The Atlantic

The Circles of American Financial Hell

There’s no escaping the pressure that U.S. inequality exerts on parents to make sure their kids succeed.
Source: Steve Marcus / Reuters

More than a half-century ago, Betty Friedan set out to call attention to “the problem that has no name,” by which she meant the dissatisfaction of millions of American housewives.

Today, many are suffering from another problem that has no name, and it’s manifested in the  bleak financial situations of millions of middle-class—and even upper-middle-class—American households.

Poverty doesn’t describe the situation of middle-class Americans, who by definition earn decent incomes and live in relative material comfort. Yet they are in financial distress. For people earning between $40,000 and $100,000 (i.e. not the very poorest), 44 percent said they could not come up with $400 in an emergency (either with cash or with a credit card whose bill they could pay off within a month). Even more astonishing, 27 percent of those making more than $100,000 also could not. This is not poverty. So what is it?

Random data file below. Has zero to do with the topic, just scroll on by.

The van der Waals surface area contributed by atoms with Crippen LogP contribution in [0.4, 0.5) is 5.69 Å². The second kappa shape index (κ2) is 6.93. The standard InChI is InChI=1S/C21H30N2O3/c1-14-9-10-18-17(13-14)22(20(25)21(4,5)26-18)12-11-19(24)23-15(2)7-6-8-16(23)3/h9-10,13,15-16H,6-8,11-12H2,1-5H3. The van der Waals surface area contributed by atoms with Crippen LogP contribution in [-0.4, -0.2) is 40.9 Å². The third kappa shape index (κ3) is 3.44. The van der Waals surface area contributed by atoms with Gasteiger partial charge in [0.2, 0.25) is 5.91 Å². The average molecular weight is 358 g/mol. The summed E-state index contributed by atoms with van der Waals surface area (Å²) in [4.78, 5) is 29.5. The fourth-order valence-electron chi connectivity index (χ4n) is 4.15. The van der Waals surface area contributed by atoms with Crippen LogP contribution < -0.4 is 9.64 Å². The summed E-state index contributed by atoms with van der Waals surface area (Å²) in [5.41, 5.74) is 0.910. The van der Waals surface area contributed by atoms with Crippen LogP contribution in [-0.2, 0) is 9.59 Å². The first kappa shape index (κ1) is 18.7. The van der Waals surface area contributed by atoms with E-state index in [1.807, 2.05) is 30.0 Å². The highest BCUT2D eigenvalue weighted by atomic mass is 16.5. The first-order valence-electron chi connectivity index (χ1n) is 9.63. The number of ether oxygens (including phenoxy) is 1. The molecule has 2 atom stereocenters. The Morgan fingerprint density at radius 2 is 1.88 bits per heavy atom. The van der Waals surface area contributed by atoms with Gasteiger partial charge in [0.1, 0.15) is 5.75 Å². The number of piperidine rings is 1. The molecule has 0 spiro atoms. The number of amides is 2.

As people move up the income ladder, they escape material shortages and consume more. They have “things”—goods, houses, and, most importantly, education—to show for their higher earnings, but they

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